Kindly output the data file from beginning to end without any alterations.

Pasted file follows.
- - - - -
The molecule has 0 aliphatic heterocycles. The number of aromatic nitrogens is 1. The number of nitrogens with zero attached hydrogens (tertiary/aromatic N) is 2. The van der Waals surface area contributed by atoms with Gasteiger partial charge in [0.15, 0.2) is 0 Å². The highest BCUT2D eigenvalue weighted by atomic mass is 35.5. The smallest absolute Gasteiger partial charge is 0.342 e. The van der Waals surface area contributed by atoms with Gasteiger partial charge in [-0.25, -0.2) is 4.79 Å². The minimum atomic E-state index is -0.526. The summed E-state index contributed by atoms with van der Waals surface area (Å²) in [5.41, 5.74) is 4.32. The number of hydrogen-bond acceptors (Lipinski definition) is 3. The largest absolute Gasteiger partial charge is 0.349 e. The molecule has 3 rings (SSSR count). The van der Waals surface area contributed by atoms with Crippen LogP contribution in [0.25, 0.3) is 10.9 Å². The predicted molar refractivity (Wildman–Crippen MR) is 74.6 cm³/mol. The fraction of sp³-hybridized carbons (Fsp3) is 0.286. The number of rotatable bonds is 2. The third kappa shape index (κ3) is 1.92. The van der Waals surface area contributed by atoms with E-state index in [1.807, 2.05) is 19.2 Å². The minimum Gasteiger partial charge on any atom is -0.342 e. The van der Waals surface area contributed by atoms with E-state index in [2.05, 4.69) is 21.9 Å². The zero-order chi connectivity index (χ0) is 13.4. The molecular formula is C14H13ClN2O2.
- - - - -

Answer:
The molecule has 0 aliphatic heterocycles. The number of aromatic nitrogens is 1. The number of nitrogens with zero attached hydrogens (tertiary/aromatic N) is 2. The van der Waals surface area contributed by atoms with Gasteiger partial charge in [0.15, 0.2) is 0 Å². The highest BCUT2D eigenvalue weighted by atomic mass is 35.5. The smallest absolute Gasteiger partial charge is 0.342 e. The van der Waals surface area contributed by atoms with Gasteiger partial charge in [-0.25, -0.2) is 4.79 Å². The minimum atomic E-state index is -0.526. The summed E-state index contributed by atoms with van der Waals surface area (Å²) in [5.41, 5.74) is 4.32. The number of hydrogen-bond acceptors (Lipinski definition) is 3. The largest absolute Gasteiger partial charge is 0.349 e. The molecule has 3 rings (SSSR count). The van der Waals surface area contributed by atoms with Crippen LogP contribution in [0.25, 0.3) is 10.9 Å². The predicted molar refractivity (Wildman–Crippen MR) is 74.6 cm³/mol. The fraction of sp³-hybridized carbons (Fsp3) is 0.286. The number of rotatable bonds is 2. The third kappa shape index (κ3) is 1.92. The van der Waals surface area contributed by atoms with E-state index in [1.807, 2.05) is 19.2 Å². The minimum Gasteiger partial charge on any atom is -0.342 e. The van der Waals surface area contributed by atoms with E-state index in [2.05, 4.69) is 21.9 Å². The zero-order chi connectivity index (χ0) is 13.4. The molecular formula is C14H13ClN2O2.